UNDERGROUND VOICES: FICTION 02/2004
TONY DUSHANE

European Cocktail

              I'm in Paris.

              On a desperate whim. An alternative to my suffocation. The constricting snake of suburbia was choking me. I needed out. What better out than Paris?

              Romantique.

              French girls will be all over me. All over my European cocktail. One part French. One part Italian. Two parts Norwegian. A sprinkle of genius writer.

              Yeah, they’ll dig me for I am from San Francisco…well a suburb there of, but it doesn’t matter when you’re 5,000 miles from home.

              Burlingame. 15 minutes south of San Francisco. There’s no connection for me in Burlingame. I don’t have an SUV and there’s no type of Starbuck’s coffee I identify with.

              I scurried over to France to loosen the noose of boredom around my neck and woo women.

              What’s your name?

              Yvette.

              Would you like to get a cup of coffee with me?

              Bon jour, je suis Tony.

              Bon jour?

              Vous ete café por moi?

              No.

              Pardon, parlay vous anglais?

              Yes?

              Can I buy you a drink?

              I don’t think it’s a good idea.

              And on it goes.

              Rejection drives me to drinking. Drunk in Paris. Romantique?

              My French Grandfather was drunk a lot. He’d black out. Arthur DuShane. His blood was French. His soul was empty. He’d get in fights he’d never remember. Come home bloody. He wasn’t a tough guy…just an angry drunk who blacked out.

              I never black out. I get drunk and stay fully aware and guilt ridden as the room spins around me. Must be the Norwegian side of my European Cocktail. Grandpa Tor, Tor Dagsland. My Norwegian liver keeping me alert while my head sways back and forth. Thanks grandpa Tor…..thanks for not turning the lights out.

              The niggers are taking our jobs, my fresh off the boat Norwegian grandfather would tell me. The "niggers" had more claim of America than Tor ever had. Tor would speak English and you still couldn’t understand him through that thick Scandinavian accent.

              He always wanted me to join the Sons of Norway. It’s OK if you’re only ½ Norwegian, he’d tell me. I could care less. I thought all Norwegians were drunk racists who worked on boats.

              My aunt, Tor’s daughter, married a Mexican. Oh, the rage. The fury. Her kids, my cousins, look more Mexican than Norwegian, but we share the same Norwegian blood. I wonder if they can black out from too much alcohol. I’m not sure if he offered them the Sons of Norway deal. I wish I were ½ Mexican. I wish I were ½ black. It would’ve fucked up my grandfather more than he already was. I always wanted to fall in love with a black girl, bring her to grandpa's and watch his Norwegian mouth hit the floor.

              My mom used to bring us to grandpa Tor's house in South San Francisco. It always smelled like pickled fish. It was always cold. The furniture was Ikea looking. Purchased in the 70's or 60's.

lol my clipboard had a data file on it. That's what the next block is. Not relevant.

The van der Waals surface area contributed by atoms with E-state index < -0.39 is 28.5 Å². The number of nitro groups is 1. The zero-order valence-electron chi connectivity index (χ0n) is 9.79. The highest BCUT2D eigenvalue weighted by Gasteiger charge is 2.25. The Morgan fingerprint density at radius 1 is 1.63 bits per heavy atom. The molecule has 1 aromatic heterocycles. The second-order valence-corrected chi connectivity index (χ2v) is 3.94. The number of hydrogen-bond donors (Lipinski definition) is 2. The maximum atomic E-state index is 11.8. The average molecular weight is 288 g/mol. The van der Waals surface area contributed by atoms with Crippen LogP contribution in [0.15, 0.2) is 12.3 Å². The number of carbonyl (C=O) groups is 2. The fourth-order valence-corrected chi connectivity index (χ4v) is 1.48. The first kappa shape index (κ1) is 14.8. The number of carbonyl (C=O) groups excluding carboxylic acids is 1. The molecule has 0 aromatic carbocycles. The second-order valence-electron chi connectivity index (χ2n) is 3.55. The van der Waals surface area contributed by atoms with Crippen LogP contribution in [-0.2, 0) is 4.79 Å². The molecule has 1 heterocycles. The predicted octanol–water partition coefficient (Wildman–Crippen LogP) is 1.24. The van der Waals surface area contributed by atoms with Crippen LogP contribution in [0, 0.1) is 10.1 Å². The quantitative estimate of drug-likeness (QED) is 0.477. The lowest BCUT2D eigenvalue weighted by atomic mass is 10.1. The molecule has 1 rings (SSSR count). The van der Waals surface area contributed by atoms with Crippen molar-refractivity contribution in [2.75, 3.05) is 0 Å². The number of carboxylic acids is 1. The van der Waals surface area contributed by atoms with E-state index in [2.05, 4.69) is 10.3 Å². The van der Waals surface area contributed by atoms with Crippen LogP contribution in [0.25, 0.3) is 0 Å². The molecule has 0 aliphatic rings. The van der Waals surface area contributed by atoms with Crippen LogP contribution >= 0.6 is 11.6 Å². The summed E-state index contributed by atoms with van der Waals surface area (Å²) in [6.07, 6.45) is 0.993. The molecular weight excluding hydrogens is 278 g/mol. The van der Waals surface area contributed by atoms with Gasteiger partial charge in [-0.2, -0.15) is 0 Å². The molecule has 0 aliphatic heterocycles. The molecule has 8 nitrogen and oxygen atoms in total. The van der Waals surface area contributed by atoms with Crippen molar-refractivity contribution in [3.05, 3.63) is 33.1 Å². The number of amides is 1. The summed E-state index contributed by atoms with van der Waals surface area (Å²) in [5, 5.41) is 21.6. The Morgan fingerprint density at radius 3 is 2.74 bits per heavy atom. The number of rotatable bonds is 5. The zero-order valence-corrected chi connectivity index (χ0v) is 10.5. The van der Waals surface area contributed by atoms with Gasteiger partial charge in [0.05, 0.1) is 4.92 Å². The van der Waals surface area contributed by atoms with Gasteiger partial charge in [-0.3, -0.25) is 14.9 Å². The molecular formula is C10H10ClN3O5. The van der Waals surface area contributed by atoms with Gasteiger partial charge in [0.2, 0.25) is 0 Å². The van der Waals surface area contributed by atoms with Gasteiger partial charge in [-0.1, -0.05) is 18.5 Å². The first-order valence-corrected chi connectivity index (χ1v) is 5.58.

Unböring.

              Sometimes it would smell of steamed potatoes. There was a sword hanging from his fireplace that I would stare at for hours. He'd come back from the kitchen and light another cigarette. And I was scared. Scared of that Norwegian giant who chain smoked between his stories of working on ships. That nicotine saturated Viking who used too much cabbage in his cooking.

              I was a polite child and he took advantage of that. He mistook my smiling nodding façade as interest in his tales of fights with shipmates and nazi occupation in Norway.

              And we mistook him. His stories were masks of guilt. His hatred of others was self loathing. His alcoholism numbed the pain of being him. Of being Tor.

              I didn't understand what he was really saying:

              I want forgiveness. I want acceptance. I want my grandchildren to understand me. I want them to think well of me after I die.

              I still don't understand how he actually thought an 11 year old boy would be interested in Nazi occupation and pickled fish stories.

Looking back I understand there was more to his words. Much more than even he knew.

              The subtext.

              What's REALLY being said?

              What's really being felt by the person speaking?

              Can I take you for a drink at the next stop, I ask the pretty French girl getting off at the same Metro stop as myself.

              I don't think so.

              I know what she really means. I'm prepared to continue asking until I get the truth.

              The truth about her loneliness. The truth about her resentments.

              Her lusts.

I'm prepared to continue my pursuit until we can embrace and understand each other without words.


Tony DuShane lives in San Francisco where he's a writer, standup comic and edits Cherry Bleeds Literary Magazine, http://www.cherrybleeds.com.